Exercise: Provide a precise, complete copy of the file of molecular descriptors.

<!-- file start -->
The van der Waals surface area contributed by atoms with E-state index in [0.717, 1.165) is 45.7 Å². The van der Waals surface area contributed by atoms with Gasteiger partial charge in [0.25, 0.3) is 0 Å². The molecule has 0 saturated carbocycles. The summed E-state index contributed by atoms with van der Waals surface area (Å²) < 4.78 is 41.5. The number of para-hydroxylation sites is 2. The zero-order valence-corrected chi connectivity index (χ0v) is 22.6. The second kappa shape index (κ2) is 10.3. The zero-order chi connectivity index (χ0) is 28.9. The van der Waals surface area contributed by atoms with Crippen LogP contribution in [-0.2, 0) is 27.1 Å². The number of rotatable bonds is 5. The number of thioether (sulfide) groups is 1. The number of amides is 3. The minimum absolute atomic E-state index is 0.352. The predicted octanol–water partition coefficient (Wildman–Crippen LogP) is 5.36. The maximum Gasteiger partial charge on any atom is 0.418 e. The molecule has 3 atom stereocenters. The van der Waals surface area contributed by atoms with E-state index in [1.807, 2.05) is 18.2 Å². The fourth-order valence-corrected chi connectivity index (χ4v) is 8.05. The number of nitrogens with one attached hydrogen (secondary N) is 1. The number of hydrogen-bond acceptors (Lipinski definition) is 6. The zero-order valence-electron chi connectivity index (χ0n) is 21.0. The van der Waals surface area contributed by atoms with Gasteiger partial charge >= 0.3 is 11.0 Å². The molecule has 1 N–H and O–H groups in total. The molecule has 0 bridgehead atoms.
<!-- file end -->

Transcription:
The van der Waals surface area contributed by atoms with E-state index in [0.717, 1.165) is 45.7 Å². The van der Waals surface area contributed by atoms with Gasteiger partial charge in [0.25, 0.3) is 0 Å². The molecule has 0 saturated carbocycles. The summed E-state index contributed by atoms with van der Waals surface area (Å²) < 4.78 is 41.5. The number of para-hydroxylation sites is 2. The zero-order valence-corrected chi connectivity index (χ0v) is 22.6. The second kappa shape index (κ2) is 10.3. The zero-order chi connectivity index (χ0) is 28.9. The van der Waals surface area contributed by atoms with Crippen LogP contribution in [-0.2, 0) is 27.1 Å². The number of rotatable bonds is 5. The number of thioether (sulfide) groups is 1. The number of amides is 3. The minimum absolute atomic E-state index is 0.352. The predicted octanol–water partition coefficient (Wildman–Crippen LogP) is 5.36. The maximum Gasteiger partial charge on any atom is 0.418 e. The molecule has 3 atom stereocenters. The van der Waals surface area contributed by atoms with E-state index in [1.807, 2.05) is 18.2 Å². The fourth-order valence-corrected chi connectivity index (χ4v) is 8.05. The number of nitrogens with one attached hydrogen (secondary N) is 1. The number of hydrogen-bond acceptors (Lipinski definition) is 6. The zero-order valence-electron chi connectivity index (χ0n) is 21.0. The van der Waals surface area contributed by atoms with Gasteiger partial charge >= 0.3 is 11.0 Å². The molecule has 1 N–H and O–H groups in total. The molecule has 0 bridgehead atoms.